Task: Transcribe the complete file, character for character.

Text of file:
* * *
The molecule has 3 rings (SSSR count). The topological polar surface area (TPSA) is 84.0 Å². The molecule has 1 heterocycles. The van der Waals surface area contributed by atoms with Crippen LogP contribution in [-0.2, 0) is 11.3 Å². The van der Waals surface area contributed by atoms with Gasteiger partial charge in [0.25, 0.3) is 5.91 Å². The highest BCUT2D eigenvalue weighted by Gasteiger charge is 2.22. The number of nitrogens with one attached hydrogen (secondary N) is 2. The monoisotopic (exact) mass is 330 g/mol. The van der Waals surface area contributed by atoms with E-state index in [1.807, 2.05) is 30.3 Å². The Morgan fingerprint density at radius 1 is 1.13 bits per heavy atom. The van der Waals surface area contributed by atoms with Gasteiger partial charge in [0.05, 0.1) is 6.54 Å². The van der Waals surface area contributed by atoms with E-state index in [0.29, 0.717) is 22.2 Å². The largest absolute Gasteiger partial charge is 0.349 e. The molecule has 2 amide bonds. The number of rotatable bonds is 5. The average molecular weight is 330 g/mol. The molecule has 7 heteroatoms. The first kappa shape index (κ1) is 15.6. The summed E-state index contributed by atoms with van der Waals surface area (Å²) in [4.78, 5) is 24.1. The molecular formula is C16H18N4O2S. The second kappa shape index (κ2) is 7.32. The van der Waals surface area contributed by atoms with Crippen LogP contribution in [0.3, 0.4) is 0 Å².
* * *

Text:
The molecule has 3 rings (SSSR count). The topological polar surface area (TPSA) is 84.0 Å². The molecule has 1 heterocycles. The van der Waals surface area contributed by atoms with Crippen LogP contribution in [-0.2, 0) is 11.3 Å². The van der Waals surface area contributed by atoms with Gasteiger partial charge in [0.25, 0.3) is 5.91 Å². The highest BCUT2D eigenvalue weighted by Gasteiger charge is 2.22. The number of nitrogens with one attached hydrogen (secondary N) is 2. The monoisotopic (exact) mass is 330 g/mol. The van der Waals surface area contributed by atoms with E-state index in [1.807, 2.05) is 30.3 Å². The Morgan fingerprint density at radius 1 is 1.13 bits per heavy atom. The van der Waals surface area contributed by atoms with Gasteiger partial charge in [0.05, 0.1) is 6.54 Å². The van der Waals surface area contributed by atoms with E-state index in [0.29, 0.717) is 22.2 Å². The largest absolute Gasteiger partial charge is 0.349 e. The molecule has 2 amide bonds. The number of rotatable bonds is 5. The average molecular weight is 330 g/mol. The molecule has 7 heteroatoms. The first kappa shape index (κ1) is 15.6. The summed E-state index contributed by atoms with van der Waals surface area (Å²) in [4.78, 5) is 24.1. The molecular formula is C16H18N4O2S. The second kappa shape index (κ2) is 7.32. The van der Waals surface area contributed by atoms with Crippen LogP contribution in [0.3, 0.4) is 0 Å².